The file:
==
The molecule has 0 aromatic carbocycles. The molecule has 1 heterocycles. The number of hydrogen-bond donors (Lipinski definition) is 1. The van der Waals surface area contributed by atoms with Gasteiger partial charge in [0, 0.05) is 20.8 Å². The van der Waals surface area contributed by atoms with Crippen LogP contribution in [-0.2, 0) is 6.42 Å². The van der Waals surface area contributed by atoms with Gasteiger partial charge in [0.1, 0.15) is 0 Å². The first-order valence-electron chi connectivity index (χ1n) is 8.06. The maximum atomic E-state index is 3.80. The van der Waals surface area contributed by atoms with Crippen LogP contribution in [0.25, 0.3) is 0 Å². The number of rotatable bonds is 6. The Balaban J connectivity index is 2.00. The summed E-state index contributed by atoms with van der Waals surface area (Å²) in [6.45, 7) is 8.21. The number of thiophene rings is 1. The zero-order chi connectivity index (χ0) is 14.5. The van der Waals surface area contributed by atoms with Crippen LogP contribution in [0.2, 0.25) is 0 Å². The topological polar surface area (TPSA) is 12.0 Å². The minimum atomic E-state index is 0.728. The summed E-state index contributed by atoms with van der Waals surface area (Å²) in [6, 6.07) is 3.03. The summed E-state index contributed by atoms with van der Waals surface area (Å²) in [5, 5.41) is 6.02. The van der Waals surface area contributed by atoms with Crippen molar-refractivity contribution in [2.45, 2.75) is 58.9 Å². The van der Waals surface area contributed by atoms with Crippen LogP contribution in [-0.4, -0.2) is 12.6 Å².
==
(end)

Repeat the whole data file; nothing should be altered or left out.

The molecule has 0 aromatic carbocycles. The molecule has 1 heterocycles. The number of hydrogen-bond donors (Lipinski definition) is 1. The van der Waals surface area contributed by atoms with Gasteiger partial charge in [0, 0.05) is 20.8 Å². The van der Waals surface area contributed by atoms with Crippen LogP contribution in [-0.2, 0) is 6.42 Å². The van der Waals surface area contributed by atoms with Gasteiger partial charge in [0.1, 0.15) is 0 Å². The first-order valence-electron chi connectivity index (χ1n) is 8.06. The maximum atomic E-state index is 3.80. The van der Waals surface area contributed by atoms with Crippen LogP contribution in [0.25, 0.3) is 0 Å². The number of rotatable bonds is 6. The Balaban J connectivity index is 2.00. The summed E-state index contributed by atoms with van der Waals surface area (Å²) in [6.45, 7) is 8.21. The number of thiophene rings is 1. The zero-order chi connectivity index (χ0) is 14.5. The van der Waals surface area contributed by atoms with Crippen LogP contribution in [0.2, 0.25) is 0 Å². The topological polar surface area (TPSA) is 12.0 Å². The minimum atomic E-state index is 0.728. The summed E-state index contributed by atoms with van der Waals surface area (Å²) in [6, 6.07) is 3.03. The summed E-state index contributed by atoms with van der Waals surface area (Å²) in [5, 5.41) is 6.02. The van der Waals surface area contributed by atoms with Crippen molar-refractivity contribution in [2.45, 2.75) is 58.9 Å². The van der Waals surface area contributed by atoms with Crippen LogP contribution in [-0.4, -0.2) is 12.6 Å².